Creating a website is not a task that only passes from the technical skills, programming, design and implementation of code.
The appearance of the design is equally important. For this reason, a company or a professional who creates websites must necessarily have a clear idea of the project to be implemented, with all the specific details of the case. To do this, a Web Designer must receive detailed information from the client . So let’s see, in this article, the 4 fundamental questions that a Designer should ask his client during the design phase.
1) What does the customer do?
Although this question may seem obvious, it is not always obvious. A Web Designer must have a clear understanding of the client’s business. A company site, in addition to any products sold, should usually present the team, with descriptions of the top components, the company’s history, with lots of chronological milestones and evolution of the brand, any more famous and emblazoned customers, and a detailed description of the company’s mission. How is the company different from any competitors? Which flagship projects have been implemented? Obviously the pool of questions varies depending on the type of website that is being created, but the key point is that more information is received from the end user, plus this will be able to interact with the company website.
2) Does the client already own a website?
This question is very important for two very specific reasons. First of all, if the customer owns a website, as well as being a source of information that can be obtained immediately through the developer’s eye (descriptions, customer-related information – as described above) and general tastes in terms of design and graphics) it is necessary to realize if the latter needs a restyling, or a completely new product. Getting your hands on a code already produced by others is not always the cheapest and fastest choice.
Moreover, always in the event that the customer owns a website, it is possible to question him on all his personal opinions regarding the current site: the appreciated and unprepared parts, the modifications he would like to perform and the components he would like to leave unaltered. his graphic, technical and marketing mission, the technologies he wants to use. The current customer website can be a mine of information useful to speed up the task of the developer.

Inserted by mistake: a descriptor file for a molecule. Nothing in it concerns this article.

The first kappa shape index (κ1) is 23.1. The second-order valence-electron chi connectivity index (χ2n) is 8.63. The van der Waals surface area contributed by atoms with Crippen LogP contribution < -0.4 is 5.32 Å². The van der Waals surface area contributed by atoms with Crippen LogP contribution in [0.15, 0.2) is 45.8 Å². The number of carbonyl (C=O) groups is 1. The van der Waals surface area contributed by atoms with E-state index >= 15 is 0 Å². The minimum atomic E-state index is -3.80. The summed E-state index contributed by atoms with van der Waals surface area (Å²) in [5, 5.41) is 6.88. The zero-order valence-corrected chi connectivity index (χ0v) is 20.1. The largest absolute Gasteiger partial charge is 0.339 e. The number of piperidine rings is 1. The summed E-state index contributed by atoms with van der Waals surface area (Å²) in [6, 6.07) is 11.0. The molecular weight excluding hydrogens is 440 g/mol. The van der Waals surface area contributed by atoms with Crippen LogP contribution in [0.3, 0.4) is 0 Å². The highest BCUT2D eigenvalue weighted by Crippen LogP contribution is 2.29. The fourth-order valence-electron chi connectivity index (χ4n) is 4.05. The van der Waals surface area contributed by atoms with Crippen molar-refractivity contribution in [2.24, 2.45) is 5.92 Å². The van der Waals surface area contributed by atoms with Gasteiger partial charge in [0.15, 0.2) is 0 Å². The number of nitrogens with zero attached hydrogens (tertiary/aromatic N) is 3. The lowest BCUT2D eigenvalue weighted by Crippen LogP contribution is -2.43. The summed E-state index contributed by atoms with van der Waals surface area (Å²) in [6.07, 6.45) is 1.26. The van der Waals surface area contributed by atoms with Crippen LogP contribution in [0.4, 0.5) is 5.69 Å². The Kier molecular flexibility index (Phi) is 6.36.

3) What is the customer’s goal and the audience target?
As we said before, for the creation of a website it is essential to know the objectives of the client. Increase Sales? Improve the quality of the brand? Take advantage of a graphic restilyng that includes logo and color scale? Add advanced technologies like e-commerce or interactive services?
In the same way, it is essential to know the customer’s target audience. Depending on the type of audience, many different strategies can be used. A purely technical public and primarily interested in products will be different from an artistic public, depending on the specific type of site we are creating, as will the implementation strategy.
4) Who are the competitors?
Knowing the client’s competitors is like knowing the opponents of a game of chess. Meanwhile, from competitors’ products it is possible to “steal” various ideas for presentation, design, use of winning technologies or marketing strategies, and implement them in a personalized way in the project. Furthermore, it is also possible to stand out by creating a product with unique features, which no competitor currently presents. This represents a great advantage both in terms of originality and that of marketing.